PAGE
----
I stopped by the pump, and got out of the driver's seat as quickly as I could to open the hatch to the tank. But I found that the boy had already opened it.

'Any news?' I asked, watching over the teenager, making sure he did his job properly.

'None yet,' he answered. Then he pressed the trigger to fill up my tank. The pump caused such a loud racket that a proper conversation was impossible … unless we barked at each other like angry dogs.

'There's something wrong with your machine,' I said, when he was done.

'I know, but-'

'Then fix it.'

'I keep telling the boss, but if he doesn't do anything what can I do?'

I started the engine, shaking my head in disapproval. Then the boy suddenly said,

'Keep your eyes and ears open when you drive. It's oborodh you know … you might find danger anywhere…'

Acting as if I hadn't heard him, I drove out of the petrol station. But he was right. I knew there was danger in the city.

However, I didn't expect danger to pop up before I'd reached the first set of traffic lights. But it did … in the form of five policemen, hailing me to stop. I had no choice but to oblige. Though it was a rather cloudy day, one of them was wearing sunglasses.

'Dhaka University,' the sunglass wearing cop grunted as the other four crammed themselves in at the back before I had a chance to protest. The sunglass cop who was obviously the head of his troop waited for me to open the door to the driver's seat. I opened it, quickly shifting to the far end of my seat before the policeman shoved his bulky body onto the seat. A shiver of fear ran down my spine as I felt this man could crush every bone in my body to powder.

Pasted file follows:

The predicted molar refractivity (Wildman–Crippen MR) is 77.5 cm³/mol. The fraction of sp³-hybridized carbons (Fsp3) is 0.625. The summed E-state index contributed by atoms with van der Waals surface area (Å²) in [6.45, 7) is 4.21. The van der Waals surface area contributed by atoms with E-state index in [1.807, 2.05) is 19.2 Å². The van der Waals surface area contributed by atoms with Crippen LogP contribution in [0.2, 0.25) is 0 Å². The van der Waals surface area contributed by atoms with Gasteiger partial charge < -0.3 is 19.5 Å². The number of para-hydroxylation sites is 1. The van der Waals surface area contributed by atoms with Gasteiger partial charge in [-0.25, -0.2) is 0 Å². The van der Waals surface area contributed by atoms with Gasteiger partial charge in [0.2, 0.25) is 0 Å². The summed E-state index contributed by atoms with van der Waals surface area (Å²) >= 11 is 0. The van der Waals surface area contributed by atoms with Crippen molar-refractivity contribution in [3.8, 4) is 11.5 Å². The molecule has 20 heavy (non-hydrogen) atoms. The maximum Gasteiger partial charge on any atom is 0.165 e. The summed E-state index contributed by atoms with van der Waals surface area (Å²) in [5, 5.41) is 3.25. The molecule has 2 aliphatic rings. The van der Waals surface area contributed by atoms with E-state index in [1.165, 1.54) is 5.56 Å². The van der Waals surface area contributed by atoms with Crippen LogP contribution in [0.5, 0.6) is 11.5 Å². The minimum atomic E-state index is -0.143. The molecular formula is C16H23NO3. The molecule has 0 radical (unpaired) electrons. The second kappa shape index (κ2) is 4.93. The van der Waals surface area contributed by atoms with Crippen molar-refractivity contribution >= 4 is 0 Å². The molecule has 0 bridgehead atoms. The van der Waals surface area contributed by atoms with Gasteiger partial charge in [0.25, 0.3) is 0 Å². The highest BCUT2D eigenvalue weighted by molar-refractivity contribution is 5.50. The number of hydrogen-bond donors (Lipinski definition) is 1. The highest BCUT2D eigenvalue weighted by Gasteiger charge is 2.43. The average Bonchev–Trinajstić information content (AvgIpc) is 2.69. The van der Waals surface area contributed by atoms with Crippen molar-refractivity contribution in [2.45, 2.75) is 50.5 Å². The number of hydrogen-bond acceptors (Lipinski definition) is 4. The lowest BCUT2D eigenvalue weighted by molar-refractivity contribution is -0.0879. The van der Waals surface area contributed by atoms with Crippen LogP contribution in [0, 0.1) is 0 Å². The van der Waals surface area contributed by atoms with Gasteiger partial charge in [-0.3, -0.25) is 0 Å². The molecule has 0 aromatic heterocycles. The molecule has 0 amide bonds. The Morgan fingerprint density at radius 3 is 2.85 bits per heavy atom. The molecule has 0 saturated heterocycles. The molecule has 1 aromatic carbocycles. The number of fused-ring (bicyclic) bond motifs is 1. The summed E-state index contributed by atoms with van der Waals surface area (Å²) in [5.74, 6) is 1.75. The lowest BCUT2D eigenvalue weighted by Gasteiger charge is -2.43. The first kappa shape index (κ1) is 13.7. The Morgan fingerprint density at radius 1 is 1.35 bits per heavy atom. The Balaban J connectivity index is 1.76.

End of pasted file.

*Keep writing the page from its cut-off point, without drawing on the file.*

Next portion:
I drove on towards Dhaka University as fast as I could hoping to get the journey over with as quickly as possible. Thankfully, the road was almost deserted. Also, having policemen in the CNG meant I didn't have to stop at traffic lights. So a journey that usually took over an hour took only twenty minutes.

As I entered the Dhaka University campus, I found the road had been barricaded. On my side, there was a line of policemen wearing helmets and protective clothing, each with a shield in one hand and a stick in the other. They were trying to keep the barricade in place. On the other side was a huge mass of angry people mostly men. They were pushing at the barricade, trying to break it apart. I could see an abandoned banner lying at the side of the road on the other side. It had the name of a political party, though I couldn't make out the name.

The sunglass-policeman slammed the door of my CNG open and dashed towards the barricade. He roared some very foul and unmentionable language at the mass of people so loudly that his voice could easily be heard above the rumble of the mob.

If the policeman thought he could quell the crowd with abusive language, he was mistaken. The crowd seemed to swell like a tsunami, and the next moment the barricade had been broken.

The angry people that broke through started breaking everything they could lay their sticks and bricks on. I tried to back my CNG away, but I was too slow. The mob surrounded the CNG, tipping it onto its side.

I managed to clamber out somehow covering my head with my arms and ran for dear life. Painful beatings of sticks and bricks fell upon me, but I still ran on, until I found a dark narrow alley between two buildings. There I hid, thankful no one had noticed where I'd gone.

A couple of minutes later, I noticed a golden light coming from somewhere. I dared a peek from near the entrance of the alley to see that the mob had set my CNG alight. I slumped to the floor, and stared helplessly as my only source of income went up in a bright blinding light of the flames.

By Iftikhar Azam